September 14, 2020
A Living Planet Index for Belgium
The Belgian Biodiversity Platform is pleased to be a part of the release of the very first Living Planet Report Belgium. This work was done in collaboration with WWF, Natagora, Natuurpunt and the Royal Belgian Institute for Natural Sciences.
The first Living Planet Report Belgium provides an inventory of biodiversity in Belgium between 1990 and 2018. The trend is slightly positive (+ 0.2% / year) but hides many differences depending on the species and the habitats. Species specific to wetlands and natural open environments show a slight increase in their populations on average. On the other hand, the decline is dramatic for species in agricultural environments and, to a lesser extent, for forest species , in particular for birds.
A LIVING PLANET INDEX FOR BELGIUM
Belgium is a small country with a great diversity of habitats and species. The Living Planet Report Belgium is the result of an unprecedented collaboration between Natagora, WWF, Natuurpunt, Belgian Biodiversity Plateforme, the Royal Belgian Institute of Natural Sciences and more than twenty experts from universities, public institutions and conservation organizations. For the first time, a Living Planet Index (LPI) has been calculated to better assess the state of biodiversity in Belgium. The LPI measured the average change in the size of populations of 283 species of birds, mammals, amphibians, reptiles and insects for the period 1990-2018.This indicates an increase of 0.2% per year with stability over the past 10 years. An encouraging result but to be qualified according to the species and the habitats.
THE “WINNERS” AND THE “LOSERS”
Behind the national LPI, indexes were also calculated for four major types of habitat: agricultural areas, forests, wetlands and open natural environments. Over the past 28 years, species in open natural environments (natural meadows and moors) such as certain locusts, butterflies and grasshoppers have experienced an average increase of 15%. Wetland species (marshes, streams and standing water) show an average increase of 47.6%.The increase in populations of dragonflies and damselflies may be associated on the one hand with global warming and on the other hand with restoration efforts which have made it possible to improve the quality of surface water and protect ponds, thanks to the Directive- framework on water, the Birds Directive and the Habitats Directive. These results suggest that ambitious nature restoration projects, such as those carried out in the Scheldt basin in Flanders and on the Ardennes highlands in Wallonia, for example, have had a beneficial impact on biodiversity. However, only 27% of surface water bodies are currently in “good ecological condition” in Belgium.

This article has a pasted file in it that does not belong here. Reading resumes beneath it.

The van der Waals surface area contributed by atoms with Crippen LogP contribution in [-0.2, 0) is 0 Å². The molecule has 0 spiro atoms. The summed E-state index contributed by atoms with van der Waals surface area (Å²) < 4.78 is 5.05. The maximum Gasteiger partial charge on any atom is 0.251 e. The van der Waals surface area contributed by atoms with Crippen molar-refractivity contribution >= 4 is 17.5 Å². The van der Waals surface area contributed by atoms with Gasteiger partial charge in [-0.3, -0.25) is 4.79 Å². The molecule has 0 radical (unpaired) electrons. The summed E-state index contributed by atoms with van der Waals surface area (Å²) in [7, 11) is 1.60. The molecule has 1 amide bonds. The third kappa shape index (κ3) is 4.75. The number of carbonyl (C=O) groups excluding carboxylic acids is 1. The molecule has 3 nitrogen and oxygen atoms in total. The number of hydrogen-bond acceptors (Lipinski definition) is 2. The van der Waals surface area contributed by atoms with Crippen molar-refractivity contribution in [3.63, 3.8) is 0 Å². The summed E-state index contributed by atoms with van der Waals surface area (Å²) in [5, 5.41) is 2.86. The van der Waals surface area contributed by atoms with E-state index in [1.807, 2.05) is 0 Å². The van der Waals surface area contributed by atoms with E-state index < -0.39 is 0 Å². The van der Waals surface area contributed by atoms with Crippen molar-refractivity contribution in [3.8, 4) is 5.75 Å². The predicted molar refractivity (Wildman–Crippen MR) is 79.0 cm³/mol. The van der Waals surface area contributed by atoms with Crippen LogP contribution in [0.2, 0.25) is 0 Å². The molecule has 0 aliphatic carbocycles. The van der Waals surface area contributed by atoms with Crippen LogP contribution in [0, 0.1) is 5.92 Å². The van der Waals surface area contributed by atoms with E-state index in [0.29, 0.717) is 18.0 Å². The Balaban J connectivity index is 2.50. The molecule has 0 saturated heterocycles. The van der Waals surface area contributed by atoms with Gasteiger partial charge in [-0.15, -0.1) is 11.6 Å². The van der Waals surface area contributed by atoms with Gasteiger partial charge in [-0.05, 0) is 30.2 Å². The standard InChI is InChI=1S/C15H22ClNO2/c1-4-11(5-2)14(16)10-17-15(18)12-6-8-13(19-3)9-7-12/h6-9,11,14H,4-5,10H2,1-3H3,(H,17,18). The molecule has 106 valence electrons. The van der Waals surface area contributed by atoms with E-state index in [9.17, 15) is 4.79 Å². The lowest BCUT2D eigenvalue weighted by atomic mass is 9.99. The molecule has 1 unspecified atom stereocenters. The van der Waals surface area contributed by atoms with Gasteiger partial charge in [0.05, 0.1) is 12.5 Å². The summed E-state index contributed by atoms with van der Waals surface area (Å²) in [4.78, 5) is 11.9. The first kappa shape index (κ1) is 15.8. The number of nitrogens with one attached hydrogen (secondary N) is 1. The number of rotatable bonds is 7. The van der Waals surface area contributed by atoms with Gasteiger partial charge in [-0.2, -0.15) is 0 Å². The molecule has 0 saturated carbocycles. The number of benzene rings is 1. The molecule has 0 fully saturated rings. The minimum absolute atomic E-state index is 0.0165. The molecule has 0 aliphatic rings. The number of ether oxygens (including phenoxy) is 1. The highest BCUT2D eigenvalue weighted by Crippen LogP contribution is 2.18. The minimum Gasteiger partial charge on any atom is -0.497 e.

In the agricultural zones which occupy 44% of the Belgian territory, on the other hand, the decline of the species is vertiginous. Bird populations have declined by 60.9% on average. This fall is associated with the intensification of agricultural practices. Intensive agriculture harms the environment through its contribution to eutrophication and the drying out of soils, the excessive use of pesticides and the simplification of landscapes. The removal of various elements of the ecological network puts wild flowers, insects and birds at risk.